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Washington State Elk Herd Plan: Olympic Elk Herd

Category: Wildlife Research and Management - Game Management and Conservation

Date Published: July 01, 2005

Number of Pages: 76

EXECUTIVE SUMMARY:

The Olympic Elk Herd is one of ten elk herds identified in Washington. It is located on the Olympic Peninsula, generally north of the Chehalis River and west of Hood Canal. The herd is an important resource that provides significant recreational, aesthetic, cultural, and economic benefits to the people of the state. The current distribution of the Olympic Peninsula elk population is similar to its historic distribution. Based on historical harvest information, elk numbers peaked in the late1970s with a conservative estimate of about 12,000 elk outside of Olympic National Park. Current population estimates are based on a combination of harvest data, telemetry studies, and mark-resight surveys. These techniques yielded a fall population estimate of approximately 8,600 in the Game Management Units (GMUs) surrounding Olympic National Park in the year 2000.

The purpose of this plan is to provide direction for the management of the Olympic elk resource into the future. This is a five-year plan subject to amendment. Before the fifth year, this plan should be updated, re-evaluated, and amended or extended for another 5-year period. It will be a valuable reference document and guideline for the Washington Department of Fish and Wildlife (WDFW), tribes, agency cooperators, landowners, and the public. Priority management activities will be carried out as funding and resources become available.

There are three primary goals stated in the Olympic Elk Herd Plan; (1) to preserve, protect, perpetuate, manage, and enhance elk and their habitats to ensure healthy, productive populations, and ecosystem integrity; (2) to manage elk for a variety of recreational, educational, and aesthetic purposes including hunting, scientific study, cultural and ceremonial uses by Native Americans, wildlife viewing, and photography; and (3) to manage the elk herd for a sustainable yield.

Management of the Olympic Elk Herd requires close coordination and cooperation with affected Indian tribes, public and private land managers, and the public. A Cooperative Elk Management Group (CEMG 1999) made up of representatives from the Olympic Peninsula tribes and WDFW was established in 1996 in an effort to better manage this valued resource. In view of the declining elk populations as well as the potential for further declines, the Cooperative Elk Management Group worked together with the objective to, "reverse the decline in the Olympic Herd elk numbers and ensure elk populations throughout the Olympic Peninsula are huntable in perpetuity."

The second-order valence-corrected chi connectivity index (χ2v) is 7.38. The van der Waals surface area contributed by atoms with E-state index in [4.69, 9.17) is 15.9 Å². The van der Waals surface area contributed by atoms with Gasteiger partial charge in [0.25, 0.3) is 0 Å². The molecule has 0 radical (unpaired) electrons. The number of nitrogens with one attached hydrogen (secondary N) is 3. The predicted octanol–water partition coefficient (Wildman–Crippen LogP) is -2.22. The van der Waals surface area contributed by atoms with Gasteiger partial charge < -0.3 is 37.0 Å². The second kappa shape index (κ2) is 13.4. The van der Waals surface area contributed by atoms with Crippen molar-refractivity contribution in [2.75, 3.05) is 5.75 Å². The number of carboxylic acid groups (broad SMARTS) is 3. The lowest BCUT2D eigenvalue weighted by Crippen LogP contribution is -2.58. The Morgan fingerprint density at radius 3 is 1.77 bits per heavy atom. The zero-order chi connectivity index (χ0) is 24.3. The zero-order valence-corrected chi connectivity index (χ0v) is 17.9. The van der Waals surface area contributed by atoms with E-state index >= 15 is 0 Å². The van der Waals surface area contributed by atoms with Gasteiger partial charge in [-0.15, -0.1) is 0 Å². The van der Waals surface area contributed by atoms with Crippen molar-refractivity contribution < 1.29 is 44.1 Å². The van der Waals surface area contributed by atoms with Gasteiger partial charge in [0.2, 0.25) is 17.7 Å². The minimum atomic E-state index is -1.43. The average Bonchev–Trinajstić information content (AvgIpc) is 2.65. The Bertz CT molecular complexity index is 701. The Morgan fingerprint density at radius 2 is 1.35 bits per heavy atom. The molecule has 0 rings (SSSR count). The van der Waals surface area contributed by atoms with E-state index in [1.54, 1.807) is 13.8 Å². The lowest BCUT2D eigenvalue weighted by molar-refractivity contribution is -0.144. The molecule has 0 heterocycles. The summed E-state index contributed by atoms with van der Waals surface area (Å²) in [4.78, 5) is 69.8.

Specific elk herd and habitat management goals, objectives, problems, and strategies have been stated in this plan. The descriptive term herd can apply to the overall elk population on the Peninsula or some sub-population of the entire land depending on context. These are priority objectives identified to address specific problems in elk management. To accomplish each objective a variety of strategies have been developed. The following objectives have been identified:

  • Increase the accuracy of the scientific database for managing the Olympic Herd.
  • Increase elk numbers to a combined GMU population of at least 11,350 elk outside of Olympic National Park.
  • Pursue management strategies and practices that will maintain the proportion of adult bulls in the population consistent with statewide objectives.
  • Work cooperatively with the Indian tribes to implement the Olympic Elk Herd plan.
  • Increase public awareness of the Olympic Peninsula elk resource and promote viewing, photographic, and educational opportunities.
  • Minimize damage caused by elk.
  • Increase and improve habitat where it is a limiting factor on meeting the elk population objectives identified in this plan.
  • Work with landowners to reduce open road densities where road densities exceed management objectives.
  • Work with public and private landowners to enhance elk habitats and protect elk forage in areas heavily utilized by elk during spring green-up.

Spending priorities for Olympic Elk Herd recovery have been identified for the first year and next five years. Achieving spending levels will be contingent upon availability of funds and the creation of partnerships. The recommended annual prioritized expenditures for the Olympic Elk Herd are as follows:

Prioritized Expenditures 1st year 5 years
Aerial elk composition surveys (Pre and post season) $21,000.00 $105,000.00
Population estimation using mark-resight method $0.00 $60,000.00
Elk mortality monitoring $0.00 $60,000.00
Green forage habitat enhancement program $20,000.00 $500,000.00
Road management partnerships $20,000.00 $420,000.00
TOTAL $61,000.00 $1,145,000.00